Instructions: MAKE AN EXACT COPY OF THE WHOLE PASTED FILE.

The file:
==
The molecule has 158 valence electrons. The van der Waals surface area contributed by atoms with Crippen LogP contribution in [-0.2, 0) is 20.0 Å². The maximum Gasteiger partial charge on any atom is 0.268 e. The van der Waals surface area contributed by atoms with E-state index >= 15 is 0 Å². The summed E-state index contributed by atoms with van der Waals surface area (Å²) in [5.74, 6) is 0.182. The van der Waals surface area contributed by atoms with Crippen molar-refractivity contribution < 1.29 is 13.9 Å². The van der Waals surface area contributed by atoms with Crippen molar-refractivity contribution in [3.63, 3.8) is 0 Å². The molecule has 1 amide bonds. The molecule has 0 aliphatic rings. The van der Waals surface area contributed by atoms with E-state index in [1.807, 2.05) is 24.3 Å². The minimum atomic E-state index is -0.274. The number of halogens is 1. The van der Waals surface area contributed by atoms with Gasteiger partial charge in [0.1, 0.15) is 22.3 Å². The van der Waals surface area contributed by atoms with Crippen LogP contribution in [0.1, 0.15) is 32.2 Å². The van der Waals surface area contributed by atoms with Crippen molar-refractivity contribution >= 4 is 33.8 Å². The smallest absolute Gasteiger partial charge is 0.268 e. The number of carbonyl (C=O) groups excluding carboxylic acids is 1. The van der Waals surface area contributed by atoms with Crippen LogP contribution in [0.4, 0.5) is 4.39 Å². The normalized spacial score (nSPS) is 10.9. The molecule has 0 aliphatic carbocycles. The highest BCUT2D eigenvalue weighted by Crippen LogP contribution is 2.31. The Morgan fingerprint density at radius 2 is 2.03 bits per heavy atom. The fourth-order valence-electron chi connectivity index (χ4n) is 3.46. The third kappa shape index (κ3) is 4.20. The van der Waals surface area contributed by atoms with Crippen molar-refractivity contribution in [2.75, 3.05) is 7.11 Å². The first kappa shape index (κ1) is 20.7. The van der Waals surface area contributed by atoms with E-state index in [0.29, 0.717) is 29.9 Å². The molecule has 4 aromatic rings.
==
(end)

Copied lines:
The molecule has 158 valence electrons. The van der Waals surface area contributed by atoms with Crippen LogP contribution in [-0.2, 0) is 20.0 Å². The maximum Gasteiger partial charge on any atom is 0.268 e. The van der Waals surface area contributed by atoms with E-state index >= 15 is 0 Å². The summed E-state index contributed by atoms with van der Waals surface area (Å²) in [5.74, 6) is 0.182. The van der Waals surface area contributed by atoms with Crippen molar-refractivity contribution < 1.29 is 13.9 Å². The van der Waals surface area contributed by atoms with Crippen molar-refractivity contribution in [3.63, 3.8) is 0 Å². The molecule has 1 amide bonds. The molecule has 0 aliphatic rings. The van der Waals surface area contributed by atoms with E-state index in [1.807, 2.05) is 24.3 Å². The minimum atomic E-state index is -0.274. The number of halogens is 1. The van der Waals surface area contributed by atoms with Gasteiger partial charge in [0.1, 0.15) is 22.3 Å². The van der Waals surface area contributed by atoms with Crippen LogP contribution in [0.1, 0.15) is 32.2 Å². The van der Waals surface area contributed by atoms with Crippen molar-refractivity contribution >= 4 is 33.8 Å². The smallest absolute Gasteiger partial charge is 0.268 e. The number of carbonyl (C=O) groups excluding carboxylic acids is 1. The van der Waals surface area contributed by atoms with Crippen LogP contribution in [0.4, 0.5) is 4.39 Å². The normalized spacial score (nSPS) is 10.9. The molecule has 0 aliphatic carbocycles. The highest BCUT2D eigenvalue weighted by Crippen LogP contribution is 2.31. The Morgan fingerprint density at radius 2 is 2.03 bits per heavy atom. The fourth-order valence-electron chi connectivity index (χ4n) is 3.46. The third kappa shape index (κ3) is 4.20. The van der Waals surface area contributed by atoms with Crippen molar-refractivity contribution in [2.75, 3.05) is 7.11 Å². The first kappa shape index (κ1) is 20.7. The van der Waals surface area contributed by atoms with E-state index in [0.29, 0.717) is 29.9 Å². The molecule has 4 aromatic rings.